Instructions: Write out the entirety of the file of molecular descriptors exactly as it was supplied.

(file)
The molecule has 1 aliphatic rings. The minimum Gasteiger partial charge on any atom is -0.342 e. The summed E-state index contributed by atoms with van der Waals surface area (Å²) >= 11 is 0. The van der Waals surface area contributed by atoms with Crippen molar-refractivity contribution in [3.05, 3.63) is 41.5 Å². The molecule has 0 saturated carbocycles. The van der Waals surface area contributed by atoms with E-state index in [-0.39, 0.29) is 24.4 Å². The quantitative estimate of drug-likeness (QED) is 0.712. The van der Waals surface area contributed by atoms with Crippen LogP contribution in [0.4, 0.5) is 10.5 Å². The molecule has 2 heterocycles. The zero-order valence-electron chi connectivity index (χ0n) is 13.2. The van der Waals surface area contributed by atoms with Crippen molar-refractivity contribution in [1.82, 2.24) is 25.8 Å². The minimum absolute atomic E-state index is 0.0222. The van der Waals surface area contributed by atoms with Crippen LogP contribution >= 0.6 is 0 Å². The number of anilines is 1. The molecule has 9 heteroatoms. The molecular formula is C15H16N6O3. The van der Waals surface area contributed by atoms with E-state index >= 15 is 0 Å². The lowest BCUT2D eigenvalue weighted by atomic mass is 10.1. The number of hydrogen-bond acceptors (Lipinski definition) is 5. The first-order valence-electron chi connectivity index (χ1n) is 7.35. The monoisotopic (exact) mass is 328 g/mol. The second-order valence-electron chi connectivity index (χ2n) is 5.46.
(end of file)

The molecule has 1 aliphatic rings. The minimum Gasteiger partial charge on any atom is -0.342 e. The summed E-state index contributed by atoms with van der Waals surface area (Å²) >= 11 is 0. The van der Waals surface area contributed by atoms with Crippen molar-refractivity contribution in [3.05, 3.63) is 41.5 Å². The molecule has 0 saturated carbocycles. The van der Waals surface area contributed by atoms with E-state index in [-0.39, 0.29) is 24.4 Å². The quantitative estimate of drug-likeness (QED) is 0.712. The van der Waals surface area contributed by atoms with Crippen LogP contribution in [0.4, 0.5) is 10.5 Å². The molecule has 2 heterocycles. The zero-order valence-electron chi connectivity index (χ0n) is 13.2. The van der Waals surface area contributed by atoms with Crippen molar-refractivity contribution in [1.82, 2.24) is 25.8 Å². The minimum absolute atomic E-state index is 0.0222. The van der Waals surface area contributed by atoms with Crippen LogP contribution >= 0.6 is 0 Å². The number of anilines is 1. The molecule has 9 heteroatoms. The molecular formula is C15H16N6O3. The van der Waals surface area contributed by atoms with E-state index >= 15 is 0 Å². The lowest BCUT2D eigenvalue weighted by atomic mass is 10.1. The number of hydrogen-bond acceptors (Lipinski definition) is 5. The first-order valence-electron chi connectivity index (χ1n) is 7.35. The monoisotopic (exact) mass is 328 g/mol. The second-order valence-electron chi connectivity index (χ2n) is 5.46.